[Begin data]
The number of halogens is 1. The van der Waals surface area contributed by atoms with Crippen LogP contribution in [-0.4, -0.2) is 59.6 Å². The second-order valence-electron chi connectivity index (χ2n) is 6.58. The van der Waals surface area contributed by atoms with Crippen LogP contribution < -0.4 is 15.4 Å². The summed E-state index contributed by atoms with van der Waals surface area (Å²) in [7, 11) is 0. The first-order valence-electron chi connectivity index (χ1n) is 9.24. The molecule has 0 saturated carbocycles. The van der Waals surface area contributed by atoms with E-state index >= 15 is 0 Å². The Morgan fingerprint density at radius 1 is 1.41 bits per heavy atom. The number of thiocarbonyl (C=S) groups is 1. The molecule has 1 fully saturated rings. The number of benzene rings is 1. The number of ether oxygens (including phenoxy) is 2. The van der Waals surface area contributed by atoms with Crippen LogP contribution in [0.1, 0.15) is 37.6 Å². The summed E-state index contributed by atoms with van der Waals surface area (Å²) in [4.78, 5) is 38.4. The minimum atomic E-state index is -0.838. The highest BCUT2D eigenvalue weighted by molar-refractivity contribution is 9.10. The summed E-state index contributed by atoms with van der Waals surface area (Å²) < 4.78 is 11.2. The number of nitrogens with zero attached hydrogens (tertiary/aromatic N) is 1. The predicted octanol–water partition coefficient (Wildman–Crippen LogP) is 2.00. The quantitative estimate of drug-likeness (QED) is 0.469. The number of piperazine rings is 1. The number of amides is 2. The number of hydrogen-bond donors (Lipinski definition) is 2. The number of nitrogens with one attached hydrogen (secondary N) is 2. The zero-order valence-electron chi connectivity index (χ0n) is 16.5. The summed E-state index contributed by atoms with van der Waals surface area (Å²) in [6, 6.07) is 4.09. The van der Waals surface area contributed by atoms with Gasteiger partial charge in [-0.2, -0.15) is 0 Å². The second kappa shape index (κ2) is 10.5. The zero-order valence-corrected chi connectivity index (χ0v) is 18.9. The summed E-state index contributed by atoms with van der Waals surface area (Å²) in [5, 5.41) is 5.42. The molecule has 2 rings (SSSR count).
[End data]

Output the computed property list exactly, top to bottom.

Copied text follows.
The number of halogens is 1. The van der Waals surface area contributed by atoms with Crippen LogP contribution in [-0.4, -0.2) is 59.6 Å². The second-order valence-electron chi connectivity index (χ2n) is 6.58. The van der Waals surface area contributed by atoms with Crippen LogP contribution < -0.4 is 15.4 Å². The summed E-state index contributed by atoms with van der Waals surface area (Å²) in [7, 11) is 0. The first-order valence-electron chi connectivity index (χ1n) is 9.24. The molecule has 0 saturated carbocycles. The van der Waals surface area contributed by atoms with E-state index >= 15 is 0 Å². The Morgan fingerprint density at radius 1 is 1.41 bits per heavy atom. The number of thiocarbonyl (C=S) groups is 1. The molecule has 1 fully saturated rings. The number of benzene rings is 1. The number of ether oxygens (including phenoxy) is 2. The van der Waals surface area contributed by atoms with Crippen LogP contribution in [0.1, 0.15) is 37.6 Å². The summed E-state index contributed by atoms with van der Waals surface area (Å²) in [4.78, 5) is 38.4. The minimum atomic E-state index is -0.838. The highest BCUT2D eigenvalue weighted by molar-refractivity contribution is 9.10. The summed E-state index contributed by atoms with van der Waals surface area (Å²) < 4.78 is 11.2. The number of nitrogens with zero attached hydrogens (tertiary/aromatic N) is 1. The predicted octanol–water partition coefficient (Wildman–Crippen LogP) is 2.00. The quantitative estimate of drug-likeness (QED) is 0.469. The number of piperazine rings is 1. The number of amides is 2. The number of hydrogen-bond donors (Lipinski definition) is 2. The number of nitrogens with one attached hydrogen (secondary N) is 2. The zero-order valence-electron chi connectivity index (χ0n) is 16.5. The summed E-state index contributed by atoms with van der Waals surface area (Å²) in [6, 6.07) is 4.09. The van der Waals surface area contributed by atoms with Gasteiger partial charge in [-0.2, -0.15) is 0 Å². The second kappa shape index (κ2) is 10.5. The zero-order valence-corrected chi connectivity index (χ0v) is 18.9. The summed E-state index contributed by atoms with van der Waals surface area (Å²) in [5, 5.41) is 5.42. The molecule has 2 rings (SSSR count).